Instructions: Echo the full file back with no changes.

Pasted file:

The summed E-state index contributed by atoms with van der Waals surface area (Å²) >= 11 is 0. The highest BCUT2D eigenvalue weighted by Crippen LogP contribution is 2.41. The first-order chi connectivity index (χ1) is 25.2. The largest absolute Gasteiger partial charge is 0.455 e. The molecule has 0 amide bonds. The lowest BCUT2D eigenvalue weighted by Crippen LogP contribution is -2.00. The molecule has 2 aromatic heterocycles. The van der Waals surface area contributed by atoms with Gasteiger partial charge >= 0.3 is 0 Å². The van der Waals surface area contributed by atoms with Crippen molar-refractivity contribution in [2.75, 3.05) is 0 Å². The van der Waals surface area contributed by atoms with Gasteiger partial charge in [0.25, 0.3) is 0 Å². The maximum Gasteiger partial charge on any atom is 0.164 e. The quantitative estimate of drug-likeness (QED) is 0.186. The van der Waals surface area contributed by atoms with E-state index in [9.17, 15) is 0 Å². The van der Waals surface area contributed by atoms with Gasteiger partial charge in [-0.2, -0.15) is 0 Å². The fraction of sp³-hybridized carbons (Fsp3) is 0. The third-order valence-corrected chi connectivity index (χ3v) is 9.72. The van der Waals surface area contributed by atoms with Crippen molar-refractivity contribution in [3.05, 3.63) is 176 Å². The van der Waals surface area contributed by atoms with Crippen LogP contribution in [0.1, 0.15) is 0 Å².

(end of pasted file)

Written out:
The summed E-state index contributed by atoms with van der Waals surface area (Å²) >= 11 is 0. The highest BCUT2D eigenvalue weighted by Crippen LogP contribution is 2.41. The first-order chi connectivity index (χ1) is 25.2. The largest absolute Gasteiger partial charge is 0.455 e. The molecule has 0 amide bonds. The lowest BCUT2D eigenvalue weighted by Crippen LogP contribution is -2.00. The molecule has 2 aromatic heterocycles. The van der Waals surface area contributed by atoms with Gasteiger partial charge >= 0.3 is 0 Å². The van der Waals surface area contributed by atoms with Crippen molar-refractivity contribution in [2.75, 3.05) is 0 Å². The van der Waals surface area contributed by atoms with Gasteiger partial charge in [0.25, 0.3) is 0 Å². The maximum Gasteiger partial charge on any atom is 0.164 e. The quantitative estimate of drug-likeness (QED) is 0.186. The van der Waals surface area contributed by atoms with E-state index in [9.17, 15) is 0 Å². The van der Waals surface area contributed by atoms with Gasteiger partial charge in [-0.2, -0.15) is 0 Å². The fraction of sp³-hybridized carbons (Fsp3) is 0. The third-order valence-corrected chi connectivity index (χ3v) is 9.72. The van der Waals surface area contributed by atoms with Crippen molar-refractivity contribution in [3.05, 3.63) is 176 Å². The van der Waals surface area contributed by atoms with Crippen LogP contribution in [0.1, 0.15) is 0 Å².